I often describe the analogy of the ‘Three Pillars’ of effective digital customer feedback, which include collecting the right feedback online and properly analysing this data. The final stage is the one which brings all that hard work to a useful conclusion – turning insight into action.
Closing the loop is a key concept in customer experience management – essentially you are aiming for a profitable conclusion by ensuring customers and prospects ultimately buy from you and remain happy, loyal customers. Customer feedback is not only valuable for fixing online sales and service processes; it is also an ideal opportunity to convert an interested visitor into a customer.
In my two previous blogs I have written about how to improve online conversions by collecting feedback within online ordering funnels and how to analyse the data properly. In this blog I will share my top 6 tips on how to take the customer insight you have harvested and turn it into actions that will address any issues and help you to close the loop and secure orders:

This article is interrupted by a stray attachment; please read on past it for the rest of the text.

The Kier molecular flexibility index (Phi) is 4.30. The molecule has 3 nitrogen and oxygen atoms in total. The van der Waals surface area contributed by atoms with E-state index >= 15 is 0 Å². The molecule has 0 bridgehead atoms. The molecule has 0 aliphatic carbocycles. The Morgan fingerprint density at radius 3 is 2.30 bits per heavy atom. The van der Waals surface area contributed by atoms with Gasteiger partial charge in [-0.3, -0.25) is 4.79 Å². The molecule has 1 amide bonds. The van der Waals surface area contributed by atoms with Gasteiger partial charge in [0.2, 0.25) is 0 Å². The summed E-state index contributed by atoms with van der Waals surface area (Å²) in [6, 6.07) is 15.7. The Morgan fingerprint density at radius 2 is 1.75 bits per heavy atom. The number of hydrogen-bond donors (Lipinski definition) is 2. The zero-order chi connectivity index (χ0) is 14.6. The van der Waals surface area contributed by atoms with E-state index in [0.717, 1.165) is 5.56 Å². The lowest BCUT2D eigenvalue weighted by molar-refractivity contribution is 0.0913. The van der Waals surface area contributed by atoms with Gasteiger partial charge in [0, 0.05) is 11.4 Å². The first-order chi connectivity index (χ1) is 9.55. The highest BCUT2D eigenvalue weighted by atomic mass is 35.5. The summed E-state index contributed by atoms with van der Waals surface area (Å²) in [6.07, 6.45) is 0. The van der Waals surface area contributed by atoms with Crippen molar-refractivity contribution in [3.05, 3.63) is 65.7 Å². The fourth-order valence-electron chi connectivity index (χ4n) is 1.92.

1. Have clear objectives in mind
The first and perhaps most vital step in addressing the needs identified by your customer feedback insights is setting the right objectives. It would be very easy to waste resources and the valuable time of your team if you fail to identify not only what your customers want but also the benefits to your business.
For instance, customer feedback may show that a particular product or service offering is too expensive or that your online sales process is difficult to use. As well as examining the issue you also need to take a view on the profitability of addressing it. It may be that the profit margin is too low for you to lower the price further or that the typical customer segment that is identifying it is not particularly profitable to your business anyway. It is vital to take a broad view and to prioritise the actions available.